Fall in Love with Apples


It's Apple Season!

Apples are such a delicious and versatile fruit full of antioxidants, a good source of Vitamin C and potassium, and soluble fiber. They are easy to eat on the go, can be paired with other foods as part of a healthy snack or meal. There are so many varieties of apples, each with their own unique flavor and texture, it would be easy for everyone to have a favorite! They also seem to grow most climates, so many people can try local varieties. Apple picking is a fall fun family tradition.

A medium apple  -6.4 ounces or 182 grams - offers the following nutrients : 
Calories: 95
Carbs: 25 grams
Fiber: 4 grams
Vitamin C: 14% of the RDI
Potassium: 6% of the RDI
Vitamin K: 5% of the RDI
2–4% of the Recommended Daily Intake: manganese, copper, and the vitamins A, E, B1, B2, and B6.

Apples are also a rich source of flavonoids which benefit the whole body studies show they effect the heart, brain, lungs, gut and may be protective against cancers. The antioxidants, polyphenols and fiber that make apples so nourishing for the gut microbiome are found mainly in their skin, so make sure to eat the whole organic apple;) The Environmental Working Group has consistently found that apples are commonly sprayed with pesticides, more so than other fresh fruit and vegetables. 

  •  Quercetin, a nutrient that also occurs in many plant foods. Studies show quercetin may have anti-inflammatory, antihistamine, antiviral, anticancer, and antidepressant effects. 
  • Catechin, a natural antioxidant, catechin is also present in large amounts in green tea and research has shown to improve brain and muscle function.
  • Chlorogenic acid, also found in coffee, chlorogenic acid has been found to lower blood sugar and prevent diabetes.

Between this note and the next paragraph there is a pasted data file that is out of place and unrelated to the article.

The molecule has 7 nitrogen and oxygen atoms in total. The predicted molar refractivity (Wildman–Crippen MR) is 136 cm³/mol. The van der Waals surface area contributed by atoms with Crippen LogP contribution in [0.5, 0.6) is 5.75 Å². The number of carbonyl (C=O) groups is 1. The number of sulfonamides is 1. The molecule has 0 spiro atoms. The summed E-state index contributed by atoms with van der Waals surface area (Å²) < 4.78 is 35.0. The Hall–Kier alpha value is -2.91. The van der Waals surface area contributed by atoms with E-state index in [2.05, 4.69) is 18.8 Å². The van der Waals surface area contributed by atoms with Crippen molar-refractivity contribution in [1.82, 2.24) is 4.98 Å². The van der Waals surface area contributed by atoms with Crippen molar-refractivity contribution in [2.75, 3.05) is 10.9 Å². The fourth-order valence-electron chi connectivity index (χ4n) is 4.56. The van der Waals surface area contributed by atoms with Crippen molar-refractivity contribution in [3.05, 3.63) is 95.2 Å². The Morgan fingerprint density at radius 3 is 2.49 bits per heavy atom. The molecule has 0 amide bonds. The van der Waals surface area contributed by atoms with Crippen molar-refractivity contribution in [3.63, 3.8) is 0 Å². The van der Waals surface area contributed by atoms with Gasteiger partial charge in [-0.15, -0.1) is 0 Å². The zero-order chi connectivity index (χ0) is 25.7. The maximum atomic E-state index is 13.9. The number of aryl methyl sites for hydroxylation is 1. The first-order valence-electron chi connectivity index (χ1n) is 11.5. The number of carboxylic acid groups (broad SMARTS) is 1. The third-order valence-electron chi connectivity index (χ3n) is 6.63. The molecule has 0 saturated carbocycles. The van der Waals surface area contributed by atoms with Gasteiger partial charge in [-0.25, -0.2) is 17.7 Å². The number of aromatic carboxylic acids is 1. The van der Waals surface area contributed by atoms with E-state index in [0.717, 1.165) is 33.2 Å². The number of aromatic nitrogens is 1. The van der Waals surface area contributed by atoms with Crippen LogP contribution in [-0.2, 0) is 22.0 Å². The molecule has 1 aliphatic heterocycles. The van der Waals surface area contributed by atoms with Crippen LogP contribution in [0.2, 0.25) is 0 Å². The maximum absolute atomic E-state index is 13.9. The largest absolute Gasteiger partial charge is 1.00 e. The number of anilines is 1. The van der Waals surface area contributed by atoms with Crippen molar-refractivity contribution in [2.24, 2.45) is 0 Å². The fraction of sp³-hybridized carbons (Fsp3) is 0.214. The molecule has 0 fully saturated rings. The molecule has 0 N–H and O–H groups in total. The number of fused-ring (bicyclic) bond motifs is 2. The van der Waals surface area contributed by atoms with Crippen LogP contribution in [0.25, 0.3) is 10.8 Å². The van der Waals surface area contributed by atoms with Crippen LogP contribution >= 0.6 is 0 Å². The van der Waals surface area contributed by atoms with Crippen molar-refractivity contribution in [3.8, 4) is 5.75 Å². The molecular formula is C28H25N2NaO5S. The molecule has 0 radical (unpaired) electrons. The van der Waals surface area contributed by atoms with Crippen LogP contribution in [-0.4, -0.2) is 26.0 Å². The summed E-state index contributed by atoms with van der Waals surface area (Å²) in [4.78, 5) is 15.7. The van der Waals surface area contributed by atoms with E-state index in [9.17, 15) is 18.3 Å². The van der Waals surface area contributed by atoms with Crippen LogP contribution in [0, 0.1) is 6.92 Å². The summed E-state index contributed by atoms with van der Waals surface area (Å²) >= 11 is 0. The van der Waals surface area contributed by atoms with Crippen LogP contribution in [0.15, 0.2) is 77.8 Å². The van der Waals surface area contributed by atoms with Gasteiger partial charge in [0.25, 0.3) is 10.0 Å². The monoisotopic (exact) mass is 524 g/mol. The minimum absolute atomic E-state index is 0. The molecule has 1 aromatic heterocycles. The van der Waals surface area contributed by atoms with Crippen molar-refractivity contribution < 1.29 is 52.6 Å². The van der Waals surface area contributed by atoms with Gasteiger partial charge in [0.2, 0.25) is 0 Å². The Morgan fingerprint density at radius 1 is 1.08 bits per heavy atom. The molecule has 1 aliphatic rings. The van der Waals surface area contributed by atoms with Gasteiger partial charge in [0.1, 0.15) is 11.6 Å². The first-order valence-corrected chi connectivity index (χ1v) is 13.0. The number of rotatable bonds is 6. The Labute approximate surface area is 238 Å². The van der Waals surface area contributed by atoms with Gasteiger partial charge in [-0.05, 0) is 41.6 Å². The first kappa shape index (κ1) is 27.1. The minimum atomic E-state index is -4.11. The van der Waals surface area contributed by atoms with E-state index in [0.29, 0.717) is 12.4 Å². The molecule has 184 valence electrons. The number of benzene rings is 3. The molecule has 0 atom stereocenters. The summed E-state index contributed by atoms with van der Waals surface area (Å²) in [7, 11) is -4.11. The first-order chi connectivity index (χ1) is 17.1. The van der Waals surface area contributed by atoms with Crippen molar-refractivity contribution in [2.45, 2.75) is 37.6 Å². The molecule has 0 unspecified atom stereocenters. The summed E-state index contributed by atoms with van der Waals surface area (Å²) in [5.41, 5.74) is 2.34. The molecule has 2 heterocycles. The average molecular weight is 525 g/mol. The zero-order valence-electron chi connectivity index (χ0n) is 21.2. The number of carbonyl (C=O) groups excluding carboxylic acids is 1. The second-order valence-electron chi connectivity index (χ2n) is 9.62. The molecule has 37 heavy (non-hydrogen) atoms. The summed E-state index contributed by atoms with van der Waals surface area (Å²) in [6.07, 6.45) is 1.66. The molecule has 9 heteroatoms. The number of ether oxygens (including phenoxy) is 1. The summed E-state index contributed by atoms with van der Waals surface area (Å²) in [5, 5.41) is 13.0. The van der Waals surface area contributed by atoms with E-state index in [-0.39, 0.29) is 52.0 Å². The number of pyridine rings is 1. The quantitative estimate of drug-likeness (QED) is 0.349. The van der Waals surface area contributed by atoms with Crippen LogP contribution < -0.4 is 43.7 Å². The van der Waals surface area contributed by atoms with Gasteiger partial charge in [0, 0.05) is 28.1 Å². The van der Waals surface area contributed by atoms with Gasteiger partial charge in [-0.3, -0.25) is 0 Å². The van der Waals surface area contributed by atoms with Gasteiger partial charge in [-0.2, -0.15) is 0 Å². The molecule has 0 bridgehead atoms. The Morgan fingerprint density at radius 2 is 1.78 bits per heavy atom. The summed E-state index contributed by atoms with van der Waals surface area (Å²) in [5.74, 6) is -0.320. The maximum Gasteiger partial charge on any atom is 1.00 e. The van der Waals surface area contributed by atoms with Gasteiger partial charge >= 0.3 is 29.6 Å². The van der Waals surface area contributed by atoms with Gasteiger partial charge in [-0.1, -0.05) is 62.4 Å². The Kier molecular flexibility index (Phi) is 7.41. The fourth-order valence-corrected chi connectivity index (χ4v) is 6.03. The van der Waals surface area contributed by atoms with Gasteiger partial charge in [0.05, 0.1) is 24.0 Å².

• Pectin, a fiber found in apple skins, has been shown to promote the presence of anti-inflammatory beneficial bacterial species in the Firmicutes family, which are known for their health-supporting functions.
  • Procyanidins, a class of antioxidant flavonoids, from apples can prevent obesity in mice by improving the ratio of good to bad bacteria in the microbiome.
Eating apples affect your gut microbiome by proving prebiotic fiber, polyphenols and antioxidants to nourish the beneficial bacteria. A recent article look at at the microbiome of organic verse conventional grown apples and found that consuming the whole organic apple includes an approximate uptake of "100 million bacterial", which sounds gross, but in reality that's what helps our own microbiome to become healthy and diverse.  

Some simple and yummy ways to eat an Apple a day:
  • Apple and yogurt, topped with flax, pumpkin and chia seeds
  • Roasted apples topped with granola and honey
  • Chopped apples with roasted beets and goat cheese and walnuts on a bed of mixed greens
  • Apples dipped in chocolate hummus
  • Apple and Butternut squash soup 


Popular Posts